report by Peter Evans

The Court's meeting on 20 May was its second annual 'away-day' - or retreat as it should perhaps more properly be called, since the vernacular conjures up images of a day-trip to the seaside. This year's event was held in West Park Hall in the University, which offers substantial practical advantages over a remote location.

The main thing to report is that - well, there is actually nothing to report - not by way of decisions at any rate, since this was an informal meeting whose main purposes were to review progress on a range of strategic planning issues and to prepare the ground for key decisions on capital planning and resource allocation. Such decisions will be taken at the June Court, following further meetings of the PRC and Finance Committees. The retreat allowed Court members to discuss these matters in greater depth than is normally possible at a regular business meeting.

The programme took the form of a series of presentations from the Principal, Deputy Principals and other senior managers, with time allowed for discussion on each topic. In the morning there were sessions on strategic planning, when the increasingly onerous reporting requirements of SHEFC, creating a 'compliance culture', were noted; on the outcome of the RAE and future research strategy, including the sobering message that improved grades across the sector actually meant diminishing rewards; and on estates, comprising an overview of the various SRIF and other projects, potentially amounting to a staggering total spend of 57m over the next five years.

That session on the capital programme also included a presentation by Mike Coughtrie and Rob Watt, providing a preview of the report of their review group on the state of the University's IT network. With the help of expert external advice, the group had concluded that the system was 'broken', largely due to insufficient investment over many years and excessive departmental autonomy in the network's configuration. The Court found this analysis compelling and, while the detailed report has yet to pass through the committee system, a substantial cash injection over the next two years at least seems very likely.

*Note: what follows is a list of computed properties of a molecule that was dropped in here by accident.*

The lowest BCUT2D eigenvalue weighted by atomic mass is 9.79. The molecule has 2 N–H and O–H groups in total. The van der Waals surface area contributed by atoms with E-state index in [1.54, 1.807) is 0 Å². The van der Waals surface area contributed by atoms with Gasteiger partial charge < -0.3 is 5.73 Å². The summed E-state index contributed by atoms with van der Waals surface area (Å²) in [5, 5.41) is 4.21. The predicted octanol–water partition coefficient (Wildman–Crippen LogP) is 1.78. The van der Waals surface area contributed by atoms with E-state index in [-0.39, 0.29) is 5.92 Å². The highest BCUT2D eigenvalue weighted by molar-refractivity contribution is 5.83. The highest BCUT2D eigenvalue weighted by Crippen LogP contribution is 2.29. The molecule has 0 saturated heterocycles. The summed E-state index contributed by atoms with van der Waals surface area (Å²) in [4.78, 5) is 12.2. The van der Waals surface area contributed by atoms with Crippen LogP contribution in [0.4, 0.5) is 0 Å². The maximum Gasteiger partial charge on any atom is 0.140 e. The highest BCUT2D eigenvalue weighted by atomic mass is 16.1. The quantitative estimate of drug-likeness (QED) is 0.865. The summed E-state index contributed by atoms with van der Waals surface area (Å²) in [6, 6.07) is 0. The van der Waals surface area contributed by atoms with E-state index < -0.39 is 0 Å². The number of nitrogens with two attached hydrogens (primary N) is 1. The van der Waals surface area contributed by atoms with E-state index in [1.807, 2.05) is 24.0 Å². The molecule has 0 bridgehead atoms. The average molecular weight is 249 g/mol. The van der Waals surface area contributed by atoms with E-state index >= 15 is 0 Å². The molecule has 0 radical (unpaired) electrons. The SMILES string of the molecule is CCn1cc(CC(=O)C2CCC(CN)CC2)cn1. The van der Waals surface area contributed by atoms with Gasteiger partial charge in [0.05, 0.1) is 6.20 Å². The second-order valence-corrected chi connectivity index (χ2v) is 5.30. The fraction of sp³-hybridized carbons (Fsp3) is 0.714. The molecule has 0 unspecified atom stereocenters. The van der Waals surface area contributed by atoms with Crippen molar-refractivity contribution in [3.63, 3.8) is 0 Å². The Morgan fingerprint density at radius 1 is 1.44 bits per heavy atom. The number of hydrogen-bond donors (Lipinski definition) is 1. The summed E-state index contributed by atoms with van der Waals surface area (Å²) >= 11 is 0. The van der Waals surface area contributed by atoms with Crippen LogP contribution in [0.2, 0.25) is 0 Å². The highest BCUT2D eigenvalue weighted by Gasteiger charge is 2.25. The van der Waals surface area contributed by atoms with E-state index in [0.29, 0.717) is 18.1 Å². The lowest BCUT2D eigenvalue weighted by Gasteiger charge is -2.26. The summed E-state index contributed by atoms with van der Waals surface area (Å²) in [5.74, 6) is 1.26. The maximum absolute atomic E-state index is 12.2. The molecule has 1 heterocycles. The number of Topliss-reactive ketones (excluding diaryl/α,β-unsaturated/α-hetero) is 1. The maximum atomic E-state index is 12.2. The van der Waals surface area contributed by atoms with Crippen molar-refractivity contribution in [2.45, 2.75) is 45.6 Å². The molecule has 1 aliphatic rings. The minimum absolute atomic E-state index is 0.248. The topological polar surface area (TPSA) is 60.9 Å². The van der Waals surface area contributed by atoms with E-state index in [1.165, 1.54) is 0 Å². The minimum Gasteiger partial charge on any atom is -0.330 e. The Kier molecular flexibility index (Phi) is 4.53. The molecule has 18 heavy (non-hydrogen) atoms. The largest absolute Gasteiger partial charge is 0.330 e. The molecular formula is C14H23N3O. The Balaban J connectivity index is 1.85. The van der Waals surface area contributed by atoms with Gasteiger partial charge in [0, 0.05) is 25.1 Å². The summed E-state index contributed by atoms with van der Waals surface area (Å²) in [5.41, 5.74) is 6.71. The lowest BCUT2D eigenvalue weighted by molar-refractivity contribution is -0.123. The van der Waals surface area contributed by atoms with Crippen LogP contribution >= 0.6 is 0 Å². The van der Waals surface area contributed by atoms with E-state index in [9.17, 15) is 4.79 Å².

After lunch the Court moved on to an overview of the residences strategy, in the light of the recently completed review by external consultants. Against a background of soaring costs for compliance with the houses in multiple occupancy regulations, the Disability Discrimination Act and other legislation, as well as for upgrading work to meet current market expectations, proposals have been prepared to achieve a balanced programme of disposals, refurbishment and new build. Crucially, in line with developments elsewhere in the sector, the funding demands could be met through a 'sale and sell back' arrangement with a third party (the Scottish equivalent of lend-lease). Further detailed work is required on this aspect of the proposals and internal consultation was promised.

The main programme for the retreat was concluded with further presentations on commercialisation, which set out the University's aspirations in the local and Scottish context; and on financial sustainability and the budget for 2002/03, incorporating a comprehensive financial analysis which some Court members, at this stage in the afternoon, found rather hard work. It was noted that the figures presented were still a work in progress.

Towards the end of the day there was a short formal meeting of the Court for essential business, e.g. approval of the appointment of new professors and heads of departments. One particularly significant matter was the disaggregation of the faculty of science & engineering into a faculty of life sciences and a faculty of engineering & physical sciences from 1 August 2002. Detailed constitutional amendments submitted via the Senate were approved by the Court, which also granted the requisite budget-holding powers to the two new deans, Professor Peter Downes and Professor Michael Davies. Following the sad and untimely death of Professor Geoff Hunter (about which the Principal spoke separately), the Court agreed to appoint Dr Martyn Ward as acting dean of science & engineering until 31 July. By now exhausted from its labours, and also because much of the content had been covered earlier in the day, the Court approved the reports of the April meetings of the PRC and Finance Committees almost without comment.

Two years on from the formal review of the operation of the Court, the day's proceedings ended with a short session on the organisation of Court business and support for Court members. Proposals were accepted for improved input to the Court's deliberations through the use of key institutional performance indicators, a revised approach to risk management and reports from the central services monitoring group. The Court was less enthusiastic about having its own performance appraised, either on an individual basis or holistically. The ensuing discussion highlighted the continuing difficulty of achieving an appropriate balance between concentrating on strategic issues - the main interest for lay members - and detailed reporting through committees to satisfy the desire of academic members to be kept fully informed at that level as well. Various suggestions were made and the chairman pledged further initiatives in this area. At which point, with a general consensus that the day had been profitably spent, the Court retreat for 2002 was brought to a close.

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